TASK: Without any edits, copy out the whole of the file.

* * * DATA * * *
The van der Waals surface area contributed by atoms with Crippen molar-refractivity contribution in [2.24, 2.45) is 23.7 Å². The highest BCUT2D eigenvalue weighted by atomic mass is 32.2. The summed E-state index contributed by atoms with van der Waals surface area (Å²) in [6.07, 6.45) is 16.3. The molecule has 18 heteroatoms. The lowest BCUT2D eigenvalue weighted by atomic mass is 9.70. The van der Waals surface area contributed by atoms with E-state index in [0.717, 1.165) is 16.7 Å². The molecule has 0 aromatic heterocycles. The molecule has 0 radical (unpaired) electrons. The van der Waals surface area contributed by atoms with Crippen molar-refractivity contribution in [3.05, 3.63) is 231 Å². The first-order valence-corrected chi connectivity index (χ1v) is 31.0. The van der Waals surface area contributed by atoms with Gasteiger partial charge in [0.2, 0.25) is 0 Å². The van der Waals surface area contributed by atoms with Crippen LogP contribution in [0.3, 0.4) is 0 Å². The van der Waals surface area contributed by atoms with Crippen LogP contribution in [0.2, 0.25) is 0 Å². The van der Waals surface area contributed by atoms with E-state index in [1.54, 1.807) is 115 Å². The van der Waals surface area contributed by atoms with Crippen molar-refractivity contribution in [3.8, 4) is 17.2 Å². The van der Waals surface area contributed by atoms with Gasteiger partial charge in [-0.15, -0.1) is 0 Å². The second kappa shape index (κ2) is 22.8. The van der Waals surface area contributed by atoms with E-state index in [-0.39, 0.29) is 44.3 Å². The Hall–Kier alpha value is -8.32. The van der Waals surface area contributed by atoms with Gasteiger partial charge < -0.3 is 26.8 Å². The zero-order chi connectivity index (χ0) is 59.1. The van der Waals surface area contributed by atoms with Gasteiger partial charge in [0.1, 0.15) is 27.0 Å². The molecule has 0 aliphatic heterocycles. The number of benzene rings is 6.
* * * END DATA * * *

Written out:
The van der Waals surface area contributed by atoms with Crippen molar-refractivity contribution in [2.24, 2.45) is 23.7 Å². The highest BCUT2D eigenvalue weighted by atomic mass is 32.2. The summed E-state index contributed by atoms with van der Waals surface area (Å²) in [6.07, 6.45) is 16.3. The molecule has 18 heteroatoms. The lowest BCUT2D eigenvalue weighted by atomic mass is 9.70. The van der Waals surface area contributed by atoms with E-state index in [0.717, 1.165) is 16.7 Å². The molecule has 0 aromatic heterocycles. The molecule has 0 radical (unpaired) electrons. The van der Waals surface area contributed by atoms with Crippen molar-refractivity contribution in [3.05, 3.63) is 231 Å². The first-order valence-corrected chi connectivity index (χ1v) is 31.0. The van der Waals surface area contributed by atoms with Gasteiger partial charge in [0.2, 0.25) is 0 Å². The van der Waals surface area contributed by atoms with Crippen LogP contribution in [0.3, 0.4) is 0 Å². The van der Waals surface area contributed by atoms with Crippen LogP contribution in [0.2, 0.25) is 0 Å². The van der Waals surface area contributed by atoms with E-state index in [1.54, 1.807) is 115 Å². The van der Waals surface area contributed by atoms with Crippen molar-refractivity contribution in [3.8, 4) is 17.2 Å². The van der Waals surface area contributed by atoms with Gasteiger partial charge in [-0.15, -0.1) is 0 Å². The second kappa shape index (κ2) is 22.8. The van der Waals surface area contributed by atoms with E-state index in [-0.39, 0.29) is 44.3 Å². The Hall–Kier alpha value is -8.32. The van der Waals surface area contributed by atoms with Gasteiger partial charge < -0.3 is 26.8 Å². The zero-order chi connectivity index (χ0) is 59.1. The van der Waals surface area contributed by atoms with Gasteiger partial charge in [0.1, 0.15) is 27.0 Å². The molecule has 0 aliphatic heterocycles. The number of benzene rings is 6.